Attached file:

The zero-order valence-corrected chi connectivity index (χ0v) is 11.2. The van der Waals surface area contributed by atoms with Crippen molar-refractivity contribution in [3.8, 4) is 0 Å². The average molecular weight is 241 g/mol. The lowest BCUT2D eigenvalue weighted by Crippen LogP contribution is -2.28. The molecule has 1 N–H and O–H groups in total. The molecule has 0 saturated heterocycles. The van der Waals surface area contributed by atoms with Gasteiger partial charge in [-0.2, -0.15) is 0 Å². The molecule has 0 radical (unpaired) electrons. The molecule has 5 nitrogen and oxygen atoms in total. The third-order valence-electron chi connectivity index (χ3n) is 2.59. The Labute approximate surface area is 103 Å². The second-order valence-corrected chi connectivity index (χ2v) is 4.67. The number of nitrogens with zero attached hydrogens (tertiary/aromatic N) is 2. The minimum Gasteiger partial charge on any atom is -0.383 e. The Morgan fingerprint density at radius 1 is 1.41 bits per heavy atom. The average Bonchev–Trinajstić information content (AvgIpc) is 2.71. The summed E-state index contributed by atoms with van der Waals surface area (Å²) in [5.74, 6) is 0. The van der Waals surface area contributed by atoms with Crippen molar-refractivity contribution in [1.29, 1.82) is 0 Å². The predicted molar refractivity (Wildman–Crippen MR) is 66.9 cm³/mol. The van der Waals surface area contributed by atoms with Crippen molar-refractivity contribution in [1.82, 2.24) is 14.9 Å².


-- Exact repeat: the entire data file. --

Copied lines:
The zero-order valence-corrected chi connectivity index (χ0v) is 11.2. The van der Waals surface area contributed by atoms with Crippen molar-refractivity contribution in [3.8, 4) is 0 Å². The average molecular weight is 241 g/mol. The lowest BCUT2D eigenvalue weighted by Crippen LogP contribution is -2.28. The molecule has 1 N–H and O–H groups in total. The molecule has 0 saturated heterocycles. The van der Waals surface area contributed by atoms with Gasteiger partial charge in [-0.2, -0.15) is 0 Å². The molecule has 0 radical (unpaired) electrons. The molecule has 5 nitrogen and oxygen atoms in total. The third-order valence-electron chi connectivity index (χ3n) is 2.59. The Labute approximate surface area is 103 Å². The second-order valence-corrected chi connectivity index (χ2v) is 4.67. The number of nitrogens with zero attached hydrogens (tertiary/aromatic N) is 2. The minimum Gasteiger partial charge on any atom is -0.383 e. The Morgan fingerprint density at radius 1 is 1.41 bits per heavy atom. The average Bonchev–Trinajstić information content (AvgIpc) is 2.71. The summed E-state index contributed by atoms with van der Waals surface area (Å²) in [5.74, 6) is 0. The van der Waals surface area contributed by atoms with Crippen molar-refractivity contribution in [1.29, 1.82) is 0 Å². The predicted molar refractivity (Wildman–Crippen MR) is 66.9 cm³/mol. The van der Waals surface area contributed by atoms with Crippen molar-refractivity contribution in [1.82, 2.24) is 14.9 Å².